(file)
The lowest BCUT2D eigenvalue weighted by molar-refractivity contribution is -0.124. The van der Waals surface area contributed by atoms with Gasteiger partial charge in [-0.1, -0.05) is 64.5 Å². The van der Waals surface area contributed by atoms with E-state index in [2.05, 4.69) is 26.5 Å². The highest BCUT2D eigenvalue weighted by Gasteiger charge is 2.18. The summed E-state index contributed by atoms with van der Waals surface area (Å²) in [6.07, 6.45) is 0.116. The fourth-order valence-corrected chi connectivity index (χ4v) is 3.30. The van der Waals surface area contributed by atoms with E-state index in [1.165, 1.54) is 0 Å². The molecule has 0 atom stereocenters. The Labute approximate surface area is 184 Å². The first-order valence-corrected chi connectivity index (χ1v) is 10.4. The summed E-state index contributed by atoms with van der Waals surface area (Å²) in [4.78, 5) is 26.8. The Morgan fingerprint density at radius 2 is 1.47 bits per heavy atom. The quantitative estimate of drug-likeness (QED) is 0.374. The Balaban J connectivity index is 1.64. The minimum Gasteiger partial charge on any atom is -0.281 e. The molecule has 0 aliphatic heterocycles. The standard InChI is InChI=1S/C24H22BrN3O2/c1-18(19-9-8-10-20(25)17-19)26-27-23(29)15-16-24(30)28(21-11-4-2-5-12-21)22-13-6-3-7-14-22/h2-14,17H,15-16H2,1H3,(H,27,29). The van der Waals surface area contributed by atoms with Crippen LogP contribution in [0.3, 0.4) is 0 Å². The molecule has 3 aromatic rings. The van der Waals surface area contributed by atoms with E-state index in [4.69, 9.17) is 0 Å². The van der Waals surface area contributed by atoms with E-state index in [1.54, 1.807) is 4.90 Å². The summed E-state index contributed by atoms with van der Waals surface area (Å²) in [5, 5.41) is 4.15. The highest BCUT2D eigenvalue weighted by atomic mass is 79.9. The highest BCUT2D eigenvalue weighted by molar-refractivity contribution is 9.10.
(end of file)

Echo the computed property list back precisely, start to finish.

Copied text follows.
The lowest BCUT2D eigenvalue weighted by molar-refractivity contribution is -0.124. The van der Waals surface area contributed by atoms with Gasteiger partial charge in [-0.1, -0.05) is 64.5 Å². The van der Waals surface area contributed by atoms with E-state index in [2.05, 4.69) is 26.5 Å². The highest BCUT2D eigenvalue weighted by Gasteiger charge is 2.18. The summed E-state index contributed by atoms with van der Waals surface area (Å²) in [6.07, 6.45) is 0.116. The fourth-order valence-corrected chi connectivity index (χ4v) is 3.30. The van der Waals surface area contributed by atoms with E-state index in [1.165, 1.54) is 0 Å². The molecule has 0 atom stereocenters. The Labute approximate surface area is 184 Å². The first-order valence-corrected chi connectivity index (χ1v) is 10.4. The summed E-state index contributed by atoms with van der Waals surface area (Å²) in [4.78, 5) is 26.8. The Morgan fingerprint density at radius 2 is 1.47 bits per heavy atom. The quantitative estimate of drug-likeness (QED) is 0.374. The Balaban J connectivity index is 1.64. The minimum Gasteiger partial charge on any atom is -0.281 e. The molecule has 0 aliphatic heterocycles. The standard InChI is InChI=1S/C24H22BrN3O2/c1-18(19-9-8-10-20(25)17-19)26-27-23(29)15-16-24(30)28(21-11-4-2-5-12-21)22-13-6-3-7-14-22/h2-14,17H,15-16H2,1H3,(H,27,29). The van der Waals surface area contributed by atoms with Crippen LogP contribution in [0.3, 0.4) is 0 Å². The molecule has 3 aromatic rings. The van der Waals surface area contributed by atoms with E-state index in [4.69, 9.17) is 0 Å². The van der Waals surface area contributed by atoms with E-state index in [1.54, 1.807) is 4.90 Å². The summed E-state index contributed by atoms with van der Waals surface area (Å²) in [5, 5.41) is 4.15. The highest BCUT2D eigenvalue weighted by atomic mass is 79.9. The highest BCUT2D eigenvalue weighted by molar-refractivity contribution is 9.10.